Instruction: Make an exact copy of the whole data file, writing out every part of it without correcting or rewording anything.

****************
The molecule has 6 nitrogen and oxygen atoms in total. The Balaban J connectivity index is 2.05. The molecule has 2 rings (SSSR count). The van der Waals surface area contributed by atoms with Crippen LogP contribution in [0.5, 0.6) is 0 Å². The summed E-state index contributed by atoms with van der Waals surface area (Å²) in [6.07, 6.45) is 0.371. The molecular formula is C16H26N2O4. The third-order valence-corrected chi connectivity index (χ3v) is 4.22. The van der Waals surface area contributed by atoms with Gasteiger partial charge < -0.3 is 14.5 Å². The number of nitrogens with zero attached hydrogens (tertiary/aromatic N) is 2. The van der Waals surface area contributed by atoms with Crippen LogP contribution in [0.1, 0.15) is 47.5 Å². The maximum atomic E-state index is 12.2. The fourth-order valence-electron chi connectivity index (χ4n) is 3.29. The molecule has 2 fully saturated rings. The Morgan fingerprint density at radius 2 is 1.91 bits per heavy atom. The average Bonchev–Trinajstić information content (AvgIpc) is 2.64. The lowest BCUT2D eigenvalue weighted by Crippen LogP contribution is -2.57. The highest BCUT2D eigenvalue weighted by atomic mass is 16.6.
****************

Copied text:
The molecule has 6 nitrogen and oxygen atoms in total. The Balaban J connectivity index is 2.05. The molecule has 2 rings (SSSR count). The van der Waals surface area contributed by atoms with Crippen LogP contribution in [0.5, 0.6) is 0 Å². The summed E-state index contributed by atoms with van der Waals surface area (Å²) in [6.07, 6.45) is 0.371. The molecular formula is C16H26N2O4. The third-order valence-corrected chi connectivity index (χ3v) is 4.22. The van der Waals surface area contributed by atoms with Gasteiger partial charge < -0.3 is 14.5 Å². The number of nitrogens with zero attached hydrogens (tertiary/aromatic N) is 2. The van der Waals surface area contributed by atoms with Crippen LogP contribution in [0.1, 0.15) is 47.5 Å². The maximum atomic E-state index is 12.2. The fourth-order valence-electron chi connectivity index (χ4n) is 3.29. The molecule has 2 fully saturated rings. The Morgan fingerprint density at radius 2 is 1.91 bits per heavy atom. The average Bonchev–Trinajstić information content (AvgIpc) is 2.64. The lowest BCUT2D eigenvalue weighted by Crippen LogP contribution is -2.57. The highest BCUT2D eigenvalue weighted by atomic mass is 16.6.